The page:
The definition of gifted can be difficult to determine. It is generally agreed that giftedness refers to a heightened ability or talent in one or more areas. These abilities may be in the area of cognition, creativity, or performance. Some people believe that all people are potentially gifted in some way. Others believe that there is a narrow range of potential gifts and that most people fall somewhere within this range. The term “gifted” typically refers to individuals who have an above-average ability, but it can also refer to those who have particularly strong or unusual abilities.  While there are efforts to improve gifted identification, these abilities cannot always be measured by the cognitive testing methods available to us today.

What are some of the benefits of being gifted?

There are many benefits to being gifted, as the ability to process information quickly or think critically using deep logic.  Additionally, people with a gift often have an advantage in fields such as business and law. Many people also find that their gifts help them connect more easily with others, making them better leaders and collaborators. Finally, gifted individuals are often very creative and successful in their own unique ways.

What are some challenges of being gifted?

Some people find that they have to work harder than others in order to achieve the same level of success. Others may find that they have to constantly seek out new opportunities and ways to be creative in order to keep up with their peers. Still, others may simply feel like they don’t fit in with the rest of society and struggle to find a place where they feel comfortable.  Gifted individuals are usually incredibly talented and can bring a lot of value to any given situation.

What is the difference between gifted and special needs?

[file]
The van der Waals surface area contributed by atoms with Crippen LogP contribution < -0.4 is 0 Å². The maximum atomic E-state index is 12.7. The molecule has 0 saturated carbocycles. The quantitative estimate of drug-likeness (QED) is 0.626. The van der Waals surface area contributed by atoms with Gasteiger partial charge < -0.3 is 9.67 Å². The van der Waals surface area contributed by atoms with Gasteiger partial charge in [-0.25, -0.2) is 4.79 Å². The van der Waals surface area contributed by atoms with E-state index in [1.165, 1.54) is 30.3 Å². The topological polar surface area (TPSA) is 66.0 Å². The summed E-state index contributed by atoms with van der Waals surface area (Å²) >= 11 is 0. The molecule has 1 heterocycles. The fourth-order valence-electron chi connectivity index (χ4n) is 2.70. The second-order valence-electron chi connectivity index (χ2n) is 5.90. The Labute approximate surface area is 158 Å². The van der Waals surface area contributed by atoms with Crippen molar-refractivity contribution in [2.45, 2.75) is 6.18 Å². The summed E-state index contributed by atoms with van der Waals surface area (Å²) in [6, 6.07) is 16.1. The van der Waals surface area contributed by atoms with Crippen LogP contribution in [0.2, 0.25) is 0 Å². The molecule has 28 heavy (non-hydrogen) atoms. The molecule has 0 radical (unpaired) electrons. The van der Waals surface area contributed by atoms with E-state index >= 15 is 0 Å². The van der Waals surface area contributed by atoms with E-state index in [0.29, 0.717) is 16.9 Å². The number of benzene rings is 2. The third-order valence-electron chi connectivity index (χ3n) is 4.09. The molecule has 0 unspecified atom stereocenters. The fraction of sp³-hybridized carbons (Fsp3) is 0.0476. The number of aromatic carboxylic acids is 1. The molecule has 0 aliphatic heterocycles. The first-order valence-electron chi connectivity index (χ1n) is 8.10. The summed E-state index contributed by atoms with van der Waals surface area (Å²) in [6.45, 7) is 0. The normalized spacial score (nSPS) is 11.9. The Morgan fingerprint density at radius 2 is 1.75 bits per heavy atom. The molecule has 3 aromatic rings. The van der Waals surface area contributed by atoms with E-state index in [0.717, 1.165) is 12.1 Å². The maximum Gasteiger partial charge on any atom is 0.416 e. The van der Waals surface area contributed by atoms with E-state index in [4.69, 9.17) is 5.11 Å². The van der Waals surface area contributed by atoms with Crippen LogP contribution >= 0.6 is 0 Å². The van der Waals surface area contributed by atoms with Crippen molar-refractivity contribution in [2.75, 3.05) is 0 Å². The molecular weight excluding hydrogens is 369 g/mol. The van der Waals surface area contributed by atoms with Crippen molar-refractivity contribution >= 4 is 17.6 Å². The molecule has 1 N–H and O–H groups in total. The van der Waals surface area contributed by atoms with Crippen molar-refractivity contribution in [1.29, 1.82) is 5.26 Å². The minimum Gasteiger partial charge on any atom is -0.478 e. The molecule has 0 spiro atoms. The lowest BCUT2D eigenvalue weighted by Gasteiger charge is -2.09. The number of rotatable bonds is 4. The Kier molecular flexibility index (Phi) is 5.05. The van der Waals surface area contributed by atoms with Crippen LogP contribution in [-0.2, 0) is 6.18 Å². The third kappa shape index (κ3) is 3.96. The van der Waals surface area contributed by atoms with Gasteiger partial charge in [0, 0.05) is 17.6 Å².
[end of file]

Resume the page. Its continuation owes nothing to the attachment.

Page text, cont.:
Giftedness

Giftedness is a personality trait that refers to an individual’s natural ability in one or more specific areas. Gifted students typically exhibit exceptional skill in certain areas, such as math, science, or music.  Most people do view them as special needs children.  However, they can often have additional challenges that make it difficult for them to adjust to the normal resources of a traditional school. These challenges may include Attention Deficit Hyperactivity Disorder (ADHD), dyslexia, and Asperger’s Syndrome.

Special Needs

Some parents choose to homeschool their gifted children to give them the best possible environment for their unique learning styles. “Special needs” is a term used to describe children who have significant learning differences from the general population.  This can include psychological disabilities, intellectual aptitude, or both.

What are the benefits of having a gifted child?

There are many benefits to having a gifted child. These children often have an accelerated learning rate and a superior ability to problem solve. They often have a wider range of interests and are better at multitasking than other children their age. They typically exhibit more creativity and innovation. With the proper support, they may be more independently ambitious in academics and in careers.

What are some tips for parents with a special needs child?

If you have a child with special needs, you know the challenges that come with it. From making sure your child is always safe to managing his/her emotions, there are a lot of things to keep in mind. Here are some tips to help you along the way:

1. Organize

Having a systemized approach to parenting can make life easier for everyone involved. This will help you keep track of your child’s progress and give them a sense of order and stability.

2. Be patient

It can be tough when everything feels out of control, but remember that patience is key when raising a special needs child. They may not always communicate what they need or want, but don’t overreact—this could cause them further anxiety.

3. Be flexible

Like your child, you may feel different ways about certain things. It s important to be open to the needs of others and learn to adapt to their situation.

4. Choose your battles

It may seem like it is working well to let things slide, but that does not mean you have to give up on everything. Sometimes making a change requires a little more effort and patience.

5. Embrace your strengths